The couple were busy, too, with the construction of their new home off Mount Angeles Road. They hired builder Chris James, whose daughter Emily, a high school student, was dating a classmate, James Garlick, who played violin in the Port Angeles Symphony Orchestra. What? A symphony in Port Angeles? The Whitneys clambered up the local learning curve: The symphony, founded in 1932, gave grand concerts a few miles away at the 1,150-seat Port Angeles High School auditorium. Darlene and Chuck also met this James Garlick and discovered he played extraordinarily well. When the house was finished, they threw a party and hired Garlick to perform. Chuck remembers the fierceness in the teenager’s playing — and his joy in sharing music with an audience. Garlick was about to make a difficult decision: whether to major in science or music. “I told him: Do them both,” which he did, earning degrees in neuroscience and in violin performance at Ohio’s Oberlin College. Garlick then married Emily and got his master’s in music at Juilliard. “So he did OK,” Chuck said. The Juilliard School in New York City also counts among its alumni Richard O’Neill, an internationally known violist who grew up in Sequim. He and Garlick have been friends since they were kids; they used to play duets while riding the MV Coho to Victoria for music lessons. They kept in touch, and in February 2017, rendezvoused in Port Angeles as guest soloists with the Port Angeles Symphony. Long before this concert, Darlene and Chuck had become integral members of the symphony community. Darlene serves as an usher at concerts, of which there are now 13 per season, and hosts dinners and receptions for musicians. Chuck is the symphony’s board treasurer, as well as the guy who makes sure the lights and heat are on and the snacks laid out at orchestra rehearsals. He sets up the sound equipment, and is known for his “Attention, Lifelong Journey • JULY 2018 

James Garlick, seen here rehearsing for a 2017 Port Angeles Symphony concert, is working with the Whitneys to establish Music on the Strait, a chamber music festival to debut this August in Port Angeles.

Kmart shoppers!” call when testing the microphone. When guest soloists come to town — such as violinist Monique Mead of the Pittsburgh, Pa., Symphony or Seattle soprano Kristin K. Vogel — the Whitneys treat them like family members, having them over to the house, taking them out after the concert, or both. “For me, Chuck and Darlene rep-

resent the heart and soul of the symphony family,” said Jonathan Pasternack, the orchestra’s music director and conductor since 2015. Darlene is herself a musician, though she doesn’t trumpet the fact. In 2005 she inherited a gorgeous harp from her aunt Eugenia Kuhnle, a member of the Detroit Symphony. MUSIC CONTINUES on page 15 >>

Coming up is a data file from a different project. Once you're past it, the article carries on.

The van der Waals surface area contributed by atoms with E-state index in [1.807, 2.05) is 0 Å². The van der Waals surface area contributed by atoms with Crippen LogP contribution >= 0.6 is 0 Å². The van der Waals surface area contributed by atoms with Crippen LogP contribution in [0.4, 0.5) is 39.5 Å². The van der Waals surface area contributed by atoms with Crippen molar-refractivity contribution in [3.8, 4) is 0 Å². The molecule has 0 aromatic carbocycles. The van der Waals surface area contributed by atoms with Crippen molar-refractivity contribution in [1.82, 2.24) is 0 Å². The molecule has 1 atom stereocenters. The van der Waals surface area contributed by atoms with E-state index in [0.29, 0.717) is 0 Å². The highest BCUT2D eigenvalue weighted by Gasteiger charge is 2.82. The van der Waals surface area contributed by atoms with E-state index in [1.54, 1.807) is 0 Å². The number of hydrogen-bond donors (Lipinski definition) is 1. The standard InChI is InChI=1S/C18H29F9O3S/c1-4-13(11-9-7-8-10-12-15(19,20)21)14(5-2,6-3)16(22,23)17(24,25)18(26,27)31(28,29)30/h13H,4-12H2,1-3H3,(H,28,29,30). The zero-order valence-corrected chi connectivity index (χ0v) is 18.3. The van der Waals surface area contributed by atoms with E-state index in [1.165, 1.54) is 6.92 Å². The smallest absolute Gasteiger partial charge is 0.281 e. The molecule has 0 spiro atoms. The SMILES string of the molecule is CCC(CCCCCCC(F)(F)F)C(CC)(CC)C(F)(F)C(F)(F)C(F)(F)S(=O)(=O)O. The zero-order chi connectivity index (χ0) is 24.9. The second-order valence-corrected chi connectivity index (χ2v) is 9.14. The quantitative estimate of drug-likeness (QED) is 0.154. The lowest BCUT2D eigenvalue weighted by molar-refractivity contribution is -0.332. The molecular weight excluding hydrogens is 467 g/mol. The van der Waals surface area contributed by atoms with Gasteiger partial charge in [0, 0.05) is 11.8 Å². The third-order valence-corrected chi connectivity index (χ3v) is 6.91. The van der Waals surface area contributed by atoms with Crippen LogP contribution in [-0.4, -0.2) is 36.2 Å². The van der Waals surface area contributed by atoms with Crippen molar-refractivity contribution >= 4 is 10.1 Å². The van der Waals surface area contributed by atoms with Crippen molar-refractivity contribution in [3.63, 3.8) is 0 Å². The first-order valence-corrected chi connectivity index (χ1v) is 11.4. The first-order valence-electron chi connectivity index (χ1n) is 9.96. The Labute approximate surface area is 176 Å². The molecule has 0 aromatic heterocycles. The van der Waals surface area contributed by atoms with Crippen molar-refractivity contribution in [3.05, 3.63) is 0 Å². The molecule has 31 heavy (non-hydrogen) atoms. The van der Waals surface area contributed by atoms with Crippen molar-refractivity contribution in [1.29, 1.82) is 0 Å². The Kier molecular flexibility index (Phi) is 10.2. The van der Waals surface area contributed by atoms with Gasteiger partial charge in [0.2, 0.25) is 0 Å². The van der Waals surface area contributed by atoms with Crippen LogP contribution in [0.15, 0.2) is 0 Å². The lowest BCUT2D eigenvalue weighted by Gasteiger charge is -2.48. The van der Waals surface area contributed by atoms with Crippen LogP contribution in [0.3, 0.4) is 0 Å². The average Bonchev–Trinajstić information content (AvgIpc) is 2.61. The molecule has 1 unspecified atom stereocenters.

SMART BIKES FOR SENIORS Finding the perfect set of wheels for the summer story and photos by LON ZIMMERMAN I found myself lying on the sidewalk entangled with my trusty bicycle. Getting on the bike was not a problem, but getting off had resulted in several embarrassing mishaps. My friend Dana was having a good laugh at my humiliation. That was the exact moment I decided to research smart bicycles for seniors. Bicycling is good for people of all ages. There are many reasons to continue to enjoy bicycling as you age. When you go into a bike shop, the salesperson is usually young, buff and enthusiastic about mountain biking, bicycle racing or touring. The salesperson might not be likely to have experience helping seniors with physical challenges find a smart bike. Let’s provide some specific equipment you can request in order to make bicycling safer and more comfortable as you age.


Consider a “step-through frame” instead of the usual diamond frame bike. The “mixte” is a common step-through frame available. When the bike shop salesperson says something like, “Oh, you mean a girl’s bike,” encourage them to look up the meaning of “mixte.” In French, the term “mixte” means

Larry Layman rides his recumbent bike in Port Townsend.

“includes members of both genders.” There are several kinds of step-through frames beside the mixte. I like the Berceau best because the frame is lower, making it is easier to step through and situate myself.


Expensive titanium bike frames are not necessary, but look for a bike with a lighter frame if you must lift it at times. Provide your bike with a basket, a bell, a mirror and a lock for added portability and safety features. My Charge Grater bike weighs 26.5 pounds and has an aluminum frame, while my Novara Transit is a steel frame and weighs about 30 pounds. Bikes with carbon fiber frames would be about 11 pounds and cost around $2,600. Depending on your budget, you can get a bike weighing anywhere from 10 to 30 pounds. The aluminum frames seem to me to be a good compromise for moderate weight and reasonable cost.


An internal geared hub (IGH) is a good choice if you detest cleaning and servicing derailleurs. Internal gear hubs are like an automatic transmission: you can shift even when standing still. They are available in two-, three-, five-, seven-, eightand 11-speed hubs. If local terrain is flat, a three-speed will work well. If you have hills to contend with, the seven- or eightspeed hubs will be nice. The price goes up with more speeds. I have a seven-speed IGH that I have used for years. It has required no maintainance and always shifts smoothly. For more information about internal gear hubs compared to derailleur systems, check out the website bootiebike.com/igh/igh.htm.